There would likely be less accidents, following distances could close. On the other hand, the same number of people spending longer on the same length of pavement argues that densities would be higher and congestion more likely. I'm calling it a wash until someone points me to information that would make a strong argument one way or the other.

Economic losses due to added time on the road, however, seem to be unambiguously negative. An earlier post assessed the effects of lower speeds on my personal time in vehicle, and I've mentioned that I'm intrigued by the notion that one should be able to come up with an estimate of almost anything. So, if everyone adopted my driving techniques, how much time would be lost each year?

Using estimates of number of personal vehicles and annual mileage, combined with an estimate that 30% of these miles would be driven more slowly than otherwise with drivers adopting my techniques, my estimate is that about 468,000,000,000 miles would be driven more slowly. I estimate that this would result in 1.8 X 10^9 (1.8 billion) extra hours on the road. Does this make sense?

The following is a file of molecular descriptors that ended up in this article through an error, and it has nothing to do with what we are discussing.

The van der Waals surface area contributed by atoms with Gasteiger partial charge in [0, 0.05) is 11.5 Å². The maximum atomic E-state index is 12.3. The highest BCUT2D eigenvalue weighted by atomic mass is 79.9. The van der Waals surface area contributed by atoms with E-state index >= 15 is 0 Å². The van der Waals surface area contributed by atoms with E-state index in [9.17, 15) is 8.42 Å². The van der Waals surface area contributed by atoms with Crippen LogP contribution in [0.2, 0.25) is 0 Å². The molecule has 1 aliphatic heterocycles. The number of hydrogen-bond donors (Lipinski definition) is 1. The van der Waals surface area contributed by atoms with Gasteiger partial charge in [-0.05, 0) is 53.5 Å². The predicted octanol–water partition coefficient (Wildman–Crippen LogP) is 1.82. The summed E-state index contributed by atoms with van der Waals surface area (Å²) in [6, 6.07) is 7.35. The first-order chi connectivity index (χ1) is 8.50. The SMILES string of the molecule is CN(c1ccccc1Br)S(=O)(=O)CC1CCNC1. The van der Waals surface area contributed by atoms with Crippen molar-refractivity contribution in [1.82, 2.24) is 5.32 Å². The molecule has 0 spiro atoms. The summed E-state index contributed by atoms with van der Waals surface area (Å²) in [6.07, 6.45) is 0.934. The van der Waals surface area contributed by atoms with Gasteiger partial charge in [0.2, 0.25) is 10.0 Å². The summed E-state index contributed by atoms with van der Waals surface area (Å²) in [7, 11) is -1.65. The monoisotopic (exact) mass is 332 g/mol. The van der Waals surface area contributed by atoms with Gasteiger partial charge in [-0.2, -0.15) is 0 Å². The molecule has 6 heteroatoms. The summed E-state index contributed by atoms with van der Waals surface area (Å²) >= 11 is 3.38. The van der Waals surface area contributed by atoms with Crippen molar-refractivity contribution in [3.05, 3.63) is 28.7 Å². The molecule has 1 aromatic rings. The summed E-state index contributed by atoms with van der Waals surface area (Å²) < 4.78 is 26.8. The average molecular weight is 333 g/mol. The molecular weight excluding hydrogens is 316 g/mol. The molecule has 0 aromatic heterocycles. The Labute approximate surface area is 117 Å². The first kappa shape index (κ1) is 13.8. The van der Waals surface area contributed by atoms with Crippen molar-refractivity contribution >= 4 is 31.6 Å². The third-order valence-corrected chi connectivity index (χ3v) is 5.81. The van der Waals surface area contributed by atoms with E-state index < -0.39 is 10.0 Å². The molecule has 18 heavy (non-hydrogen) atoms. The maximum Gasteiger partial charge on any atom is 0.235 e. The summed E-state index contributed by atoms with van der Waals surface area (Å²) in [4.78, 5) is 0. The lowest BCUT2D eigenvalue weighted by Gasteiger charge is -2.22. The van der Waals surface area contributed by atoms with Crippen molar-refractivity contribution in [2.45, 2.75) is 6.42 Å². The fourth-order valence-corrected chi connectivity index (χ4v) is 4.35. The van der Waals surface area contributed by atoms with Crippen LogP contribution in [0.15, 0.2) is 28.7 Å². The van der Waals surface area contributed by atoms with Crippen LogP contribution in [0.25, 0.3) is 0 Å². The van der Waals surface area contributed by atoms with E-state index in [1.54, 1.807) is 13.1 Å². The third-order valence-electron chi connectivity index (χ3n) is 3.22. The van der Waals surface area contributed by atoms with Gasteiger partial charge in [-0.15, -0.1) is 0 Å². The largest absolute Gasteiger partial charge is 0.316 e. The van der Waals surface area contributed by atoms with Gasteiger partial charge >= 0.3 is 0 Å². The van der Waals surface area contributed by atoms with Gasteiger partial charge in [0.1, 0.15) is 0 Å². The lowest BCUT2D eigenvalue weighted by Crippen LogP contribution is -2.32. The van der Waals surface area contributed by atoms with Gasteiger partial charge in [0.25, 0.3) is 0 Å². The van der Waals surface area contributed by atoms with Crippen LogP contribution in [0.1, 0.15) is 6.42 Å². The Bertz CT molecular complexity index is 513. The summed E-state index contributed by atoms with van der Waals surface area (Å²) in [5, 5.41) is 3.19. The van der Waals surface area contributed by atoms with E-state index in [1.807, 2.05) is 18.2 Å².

Well, I'm one of 200,000,000 drivers and I calculated in an earlier post that I'll lose about 47 hours per year. If each of the 200 million drivers lost that much, the total would be 9.4 X 10^9 hours. But I estimate that I probably drive something like 30% more than average so adjust this down to 7.2 X 10^9 hours. Figure somewhere between these numbers is right, I'll use 4.5 X 10^9 or 4 and one half billion hours.

I'll say the average hour is worth $30.00, in that case the lost time is worth $135 billion. Considering I calculated we'd save $36 billion in oil imports, it would seem not to be worth it. Are there any mitigating factors?